In September, New York-based Oyster launched an invitation-only beta period for iPhone only that seemed to be taking subscriptions in the right direction. Currently priced at $9.95 per month for unlimited online reading and up to ten offline titles per month, Oyster has also added an iPad app that takes full advantage of the additional screen space over the iPhone. The public launch of Oyster subscriptions went live yesterday, offering the public access to a catalog of over 100,000 titles.
But the key issue that plagued subscription-based reading from the start seems to still be a problem, which may affect customers and publishers alike. When companies like 24Symbols introduced this model, very few publishers were willing to take a risk on a model that may or may not result in due compensation for their authors and their bottom lines. As a result, the publishers who were willing to take a chance on this new revenue stream often offered up only their back list titles, and some reviews of the launch have stated that this seems to be the case as of now.
The iPad app only works with iOS 7, but users of previous versions can view the iPhone version of the app on their tablets. They will still have to request the invite, as the app is the older beta model. All in all, the layout and aesthetic of the app are appealing, but only user feedback will determine whether or not this is finally a solution that works for subscription-based reading. New users can enjoy a 30-day free trial of the service before deciding to join.
|Quizzes have a bad reputation. GCF Quiz is trying to fix that.|
According to rumors from China, the domestic game developer Perfect World has reached some sort of a conclusion in its talks with Baidu to acquire the former's literature oriented website, Zongheng.com. Baidu is hailed as the Chinese equivalent of Google and its attempt to acquire Zongheng can be seen as a move towards emerging as a viable player who offers content services as well.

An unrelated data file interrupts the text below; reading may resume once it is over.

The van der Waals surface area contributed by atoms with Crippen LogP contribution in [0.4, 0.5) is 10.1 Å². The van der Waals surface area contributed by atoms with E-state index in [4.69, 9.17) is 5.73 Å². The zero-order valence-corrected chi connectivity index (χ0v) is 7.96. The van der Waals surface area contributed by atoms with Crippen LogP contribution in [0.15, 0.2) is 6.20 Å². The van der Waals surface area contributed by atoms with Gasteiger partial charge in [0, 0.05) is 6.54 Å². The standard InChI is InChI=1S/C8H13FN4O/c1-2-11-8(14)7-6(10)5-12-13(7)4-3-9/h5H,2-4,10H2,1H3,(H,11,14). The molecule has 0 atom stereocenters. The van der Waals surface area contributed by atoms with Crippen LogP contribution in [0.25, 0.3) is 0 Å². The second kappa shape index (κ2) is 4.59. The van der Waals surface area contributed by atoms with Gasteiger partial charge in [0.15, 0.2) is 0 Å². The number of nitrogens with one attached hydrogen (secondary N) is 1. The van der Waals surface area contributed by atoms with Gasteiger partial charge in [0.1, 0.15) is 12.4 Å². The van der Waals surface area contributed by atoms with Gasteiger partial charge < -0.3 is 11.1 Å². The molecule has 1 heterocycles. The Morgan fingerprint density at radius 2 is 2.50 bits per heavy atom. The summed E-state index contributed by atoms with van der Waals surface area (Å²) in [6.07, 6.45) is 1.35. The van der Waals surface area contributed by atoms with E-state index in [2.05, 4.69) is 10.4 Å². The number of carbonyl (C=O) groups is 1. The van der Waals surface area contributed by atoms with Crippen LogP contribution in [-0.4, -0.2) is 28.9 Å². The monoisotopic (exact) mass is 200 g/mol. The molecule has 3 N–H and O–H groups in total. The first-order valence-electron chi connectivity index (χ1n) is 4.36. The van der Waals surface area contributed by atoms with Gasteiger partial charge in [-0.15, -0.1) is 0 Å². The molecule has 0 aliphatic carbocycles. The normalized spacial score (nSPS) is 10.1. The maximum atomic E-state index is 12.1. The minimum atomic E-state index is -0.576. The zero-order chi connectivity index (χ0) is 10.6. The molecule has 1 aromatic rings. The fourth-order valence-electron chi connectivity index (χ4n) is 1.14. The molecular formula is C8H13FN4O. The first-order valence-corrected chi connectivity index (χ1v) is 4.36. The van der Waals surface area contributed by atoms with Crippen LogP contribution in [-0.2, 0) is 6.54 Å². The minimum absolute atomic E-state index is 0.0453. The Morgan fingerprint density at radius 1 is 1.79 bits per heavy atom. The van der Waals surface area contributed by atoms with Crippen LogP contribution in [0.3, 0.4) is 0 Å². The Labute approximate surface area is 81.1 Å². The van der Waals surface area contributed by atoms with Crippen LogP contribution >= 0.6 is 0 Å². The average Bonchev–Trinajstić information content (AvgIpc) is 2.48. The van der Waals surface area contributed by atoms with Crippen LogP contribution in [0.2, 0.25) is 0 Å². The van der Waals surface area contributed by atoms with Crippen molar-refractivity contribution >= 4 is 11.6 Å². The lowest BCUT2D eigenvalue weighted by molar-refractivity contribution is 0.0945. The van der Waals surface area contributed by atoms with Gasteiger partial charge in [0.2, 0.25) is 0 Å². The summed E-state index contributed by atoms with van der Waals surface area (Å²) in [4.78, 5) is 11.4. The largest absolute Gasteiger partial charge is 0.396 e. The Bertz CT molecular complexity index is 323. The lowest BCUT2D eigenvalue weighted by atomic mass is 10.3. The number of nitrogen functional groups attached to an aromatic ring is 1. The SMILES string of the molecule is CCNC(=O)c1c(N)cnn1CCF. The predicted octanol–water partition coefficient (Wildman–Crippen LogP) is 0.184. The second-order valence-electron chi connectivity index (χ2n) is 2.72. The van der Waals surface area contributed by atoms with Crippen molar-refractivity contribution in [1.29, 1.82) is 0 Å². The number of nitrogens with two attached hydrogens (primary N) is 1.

Zongheng plays host to more than 100,000 works of literature and has its own set of permanent authors. This make up just one among the scores of other sectors where Perfect World is reported to have poured millions of RMB into the site, though the returns from the investment have not yet been to the satisfaction of Perfect World. This has prompted the parent company to restructure their operations, culminating in seeking a new buyer for Zongheng.
Baidu has emerged to acquire the literature site with the deal said to be worth anywhere between CNY300 million and CNY400 million. Zongheng has some impressive statistics as well, including more than 60 million page views on a daily basis, drawing in visitors from over 2.6 million individual IP addresses every day. The site records about a third of its traffic from mobile devices such as tablets or smartphones, and has seen its mobile traffic jump by about 50 percent during 2012-2013.
Maybe next in line will be an ebook reading device from Baidu that will cement its position as a viable Google alternative in China.
Whitcoulls is one of the largest bookstore chains in New Zealand and has been running a Kobo powered eBook store since 2010. Today, the company has announced that it has completely shut down their bookstore, leaving customers unable to buy content.